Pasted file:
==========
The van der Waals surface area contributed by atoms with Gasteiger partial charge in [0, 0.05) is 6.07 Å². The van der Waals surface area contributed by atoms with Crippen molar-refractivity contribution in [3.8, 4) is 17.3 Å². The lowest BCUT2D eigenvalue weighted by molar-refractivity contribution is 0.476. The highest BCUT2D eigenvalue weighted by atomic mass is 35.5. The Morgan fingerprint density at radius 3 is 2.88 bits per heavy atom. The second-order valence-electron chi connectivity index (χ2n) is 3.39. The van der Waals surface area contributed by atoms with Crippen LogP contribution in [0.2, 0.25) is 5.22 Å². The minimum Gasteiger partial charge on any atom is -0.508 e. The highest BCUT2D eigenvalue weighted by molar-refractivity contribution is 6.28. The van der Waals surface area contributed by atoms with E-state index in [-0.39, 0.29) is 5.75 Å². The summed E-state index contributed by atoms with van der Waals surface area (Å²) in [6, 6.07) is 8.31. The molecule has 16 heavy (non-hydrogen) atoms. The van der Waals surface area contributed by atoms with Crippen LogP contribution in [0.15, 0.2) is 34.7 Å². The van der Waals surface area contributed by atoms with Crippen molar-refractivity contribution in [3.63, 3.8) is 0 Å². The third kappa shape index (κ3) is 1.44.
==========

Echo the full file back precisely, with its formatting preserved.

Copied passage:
The van der Waals surface area contributed by atoms with Gasteiger partial charge in [0, 0.05) is 6.07 Å². The van der Waals surface area contributed by atoms with Crippen molar-refractivity contribution in [3.8, 4) is 17.3 Å². The lowest BCUT2D eigenvalue weighted by molar-refractivity contribution is 0.476. The highest BCUT2D eigenvalue weighted by atomic mass is 35.5. The Morgan fingerprint density at radius 3 is 2.88 bits per heavy atom. The second-order valence-electron chi connectivity index (χ2n) is 3.39. The van der Waals surface area contributed by atoms with Crippen LogP contribution in [0.2, 0.25) is 5.22 Å². The minimum Gasteiger partial charge on any atom is -0.508 e. The highest BCUT2D eigenvalue weighted by molar-refractivity contribution is 6.28. The van der Waals surface area contributed by atoms with E-state index in [-0.39, 0.29) is 5.75 Å². The summed E-state index contributed by atoms with van der Waals surface area (Å²) in [6, 6.07) is 8.31. The molecule has 16 heavy (non-hydrogen) atoms. The van der Waals surface area contributed by atoms with Crippen LogP contribution in [0.15, 0.2) is 34.7 Å². The van der Waals surface area contributed by atoms with Crippen molar-refractivity contribution in [3.63, 3.8) is 0 Å². The third kappa shape index (κ3) is 1.44.